Dublin Airport in talks with airlines on staying below 32m passenger ‘cap’ for flights

DAA reports more than 25m passengers as fears cap of 32m will be breached by year end

Dublin Airport has opened talks with airlines over an increase in passenger numbers that is taking it close to the 32 million annual cap that previously led to planning complications.

State company DAA, which runs the airport, has reported more than 25 million passengers in the first nine months of 2023, as travel returns to levels not seen since before the coronavirus shutdown.

Such growth has spurred expectation that the passenger cap might be breached before the end of the year, a question that is said to be “live” in aviation circles.

The cap was imposed by planners when they approved the airport’s second terminal. At issue is whether a breach spurs any action by objectors or planners, although planners appeared to accept DAA’s explanations after the overall number of passengers exceeded 32 million in 2019.


Concern about the cap comes as DAA seeks a relaxation of night-flight restrictions after a High Court stay on enforcement action by Fingal County Council. Last month, the DAA sent a 500-page dossier to An Bord Pleanála in a case seeking its approval for new “noise abatement” measures.

Dublin Airport previously recorded a gross number of 32.9 million passengers in 2019, the year before the pandemic. But the net number was 30.7 million, after counting passengers transferring between two flights only once and not counting transiting passengers whose planes stopped to refuel in Dublin.

With overall numbers this year on a par with 2019, DAA is likely to adopt a similar approach when counting passengers for the purposes of the cap.

“DAA is adopting a prudent proactive approach to managing passenger capacity through Dublin Airport’s Terminals 1 and 2 to the 32 million passenger cap this year and next,” the airport operator said in response to questions.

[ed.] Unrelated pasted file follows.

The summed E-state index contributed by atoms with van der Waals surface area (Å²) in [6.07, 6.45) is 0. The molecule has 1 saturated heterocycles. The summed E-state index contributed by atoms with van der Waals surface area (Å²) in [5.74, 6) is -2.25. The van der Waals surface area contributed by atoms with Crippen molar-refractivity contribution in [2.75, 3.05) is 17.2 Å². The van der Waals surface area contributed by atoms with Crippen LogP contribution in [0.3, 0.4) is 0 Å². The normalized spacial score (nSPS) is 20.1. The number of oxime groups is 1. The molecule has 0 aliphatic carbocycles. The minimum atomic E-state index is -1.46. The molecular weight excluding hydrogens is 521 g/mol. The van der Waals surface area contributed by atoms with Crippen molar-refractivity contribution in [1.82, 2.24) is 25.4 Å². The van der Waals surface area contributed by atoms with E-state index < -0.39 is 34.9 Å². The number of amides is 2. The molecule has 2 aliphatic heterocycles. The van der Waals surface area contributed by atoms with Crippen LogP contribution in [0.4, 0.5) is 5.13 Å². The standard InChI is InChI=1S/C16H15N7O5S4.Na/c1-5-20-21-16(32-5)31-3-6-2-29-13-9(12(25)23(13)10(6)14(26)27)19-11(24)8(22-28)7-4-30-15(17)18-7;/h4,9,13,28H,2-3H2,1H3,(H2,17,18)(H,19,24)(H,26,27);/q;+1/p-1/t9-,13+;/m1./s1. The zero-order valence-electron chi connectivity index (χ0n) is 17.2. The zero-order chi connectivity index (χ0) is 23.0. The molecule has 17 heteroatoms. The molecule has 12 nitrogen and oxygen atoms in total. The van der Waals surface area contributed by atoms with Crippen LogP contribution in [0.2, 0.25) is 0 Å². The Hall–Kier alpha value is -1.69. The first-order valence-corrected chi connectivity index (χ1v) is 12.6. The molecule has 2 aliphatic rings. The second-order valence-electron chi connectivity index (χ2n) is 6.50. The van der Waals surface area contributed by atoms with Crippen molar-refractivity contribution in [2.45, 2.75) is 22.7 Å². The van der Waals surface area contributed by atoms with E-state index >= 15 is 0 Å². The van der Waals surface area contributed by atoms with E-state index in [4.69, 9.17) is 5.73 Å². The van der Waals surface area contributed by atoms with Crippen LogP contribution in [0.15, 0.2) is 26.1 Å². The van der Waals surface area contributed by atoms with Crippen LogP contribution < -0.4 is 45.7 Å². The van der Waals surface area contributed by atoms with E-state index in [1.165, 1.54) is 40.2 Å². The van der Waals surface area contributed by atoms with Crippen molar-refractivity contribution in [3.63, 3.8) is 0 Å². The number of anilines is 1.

“In addition, there are passengers who do not use the terminals, including transit passengers who remain on the aircraft.”

The DAA’s position remains that it submitted a reconciliation of the 2019 passenger totals to both Fingal and An Bord Pleanála in 2020 and did not receive any requests for clarifications.

Those submissions set out the numbers of origin and destination passengers, as well as transfers and transits.

Transit passengers are counted twice for aviation purposes, once when arriving and again when departing. But DAA counts such passengers once for planning purposes, on the basis that one person equals one passenger.

DAA is understood to have discussed the cap in recent times with both Ryanair and Aer Lingus, the biggest airlines in Dublin Airport.

There was no comment from Ryanair. Aer Lingus said: “Dublin Airport has commenced consulting with airlines on the passenger cap issue. Aer Lingus will participate in that process which is at an early stage and is ongoing.”

The cap has led to entanglements with planners in the past. DAA went to Fingal County Council four years ago seeking a declaration on passenger numbers. The council sent the matter to An Bord Pleanála, but its board didn’t issue a ruling, saying the case was not covered by the law under which Fingal made the referral.

An Bord Pleanála had previously rejected a DAA bid to amend planning conditions to specify that the cap referred to “origin-destination” passengers. That application reflected DAA’s view that connecting passengers have no impact on the transport network as they do not leave the security-restricted airside area of the airport.

DAA plans to seek planning approval for new airport infrastructure before the end of 2023, with the aim of growing to some 40 million passengers annually.

“Central to Dublin Airport’s ability to meet the demands of passengers and our airline partners in the years ahead will be securing planning permission to grow Dublin Airport as the national airport to meet Ireland’s future demand for international travel,” it said.

Arthur Beesley

Arthur Beesley

Arthur Beesley is Current Affairs Editor of The Irish Times